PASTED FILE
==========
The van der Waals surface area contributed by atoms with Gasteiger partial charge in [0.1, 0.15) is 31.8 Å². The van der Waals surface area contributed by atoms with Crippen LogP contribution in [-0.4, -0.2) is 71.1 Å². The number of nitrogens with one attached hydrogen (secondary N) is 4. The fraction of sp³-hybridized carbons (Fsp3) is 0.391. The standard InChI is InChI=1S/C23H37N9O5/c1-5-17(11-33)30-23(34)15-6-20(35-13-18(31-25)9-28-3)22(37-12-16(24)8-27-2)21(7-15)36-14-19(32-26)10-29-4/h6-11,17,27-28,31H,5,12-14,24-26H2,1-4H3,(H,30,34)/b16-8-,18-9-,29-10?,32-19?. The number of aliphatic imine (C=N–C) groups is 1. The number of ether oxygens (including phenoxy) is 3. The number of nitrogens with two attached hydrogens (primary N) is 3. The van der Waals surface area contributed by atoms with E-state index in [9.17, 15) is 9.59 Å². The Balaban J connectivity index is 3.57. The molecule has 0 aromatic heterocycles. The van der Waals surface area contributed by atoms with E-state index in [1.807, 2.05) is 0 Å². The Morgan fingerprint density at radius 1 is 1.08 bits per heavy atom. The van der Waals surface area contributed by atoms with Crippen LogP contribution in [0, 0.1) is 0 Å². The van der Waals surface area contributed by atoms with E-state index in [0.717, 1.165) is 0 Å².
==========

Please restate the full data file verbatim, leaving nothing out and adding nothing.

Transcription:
The van der Waals surface area contributed by atoms with Gasteiger partial charge in [0.1, 0.15) is 31.8 Å². The van der Waals surface area contributed by atoms with Crippen LogP contribution in [-0.4, -0.2) is 71.1 Å². The number of nitrogens with one attached hydrogen (secondary N) is 4. The fraction of sp³-hybridized carbons (Fsp3) is 0.391. The standard InChI is InChI=1S/C23H37N9O5/c1-5-17(11-33)30-23(34)15-6-20(35-13-18(31-25)9-28-3)22(37-12-16(24)8-27-2)21(7-15)36-14-19(32-26)10-29-4/h6-11,17,27-28,31H,5,12-14,24-26H2,1-4H3,(H,30,34)/b16-8-,18-9-,29-10?,32-19?. The number of aliphatic imine (C=N–C) groups is 1. The number of ether oxygens (including phenoxy) is 3. The number of nitrogens with two attached hydrogens (primary N) is 3. The van der Waals surface area contributed by atoms with E-state index in [9.17, 15) is 9.59 Å². The Balaban J connectivity index is 3.57. The molecule has 0 aromatic heterocycles. The van der Waals surface area contributed by atoms with E-state index in [1.807, 2.05) is 0 Å². The Morgan fingerprint density at radius 1 is 1.08 bits per heavy atom. The van der Waals surface area contributed by atoms with Crippen LogP contribution in [0, 0.1) is 0 Å². The van der Waals surface area contributed by atoms with E-state index in [0.717, 1.165) is 0 Å².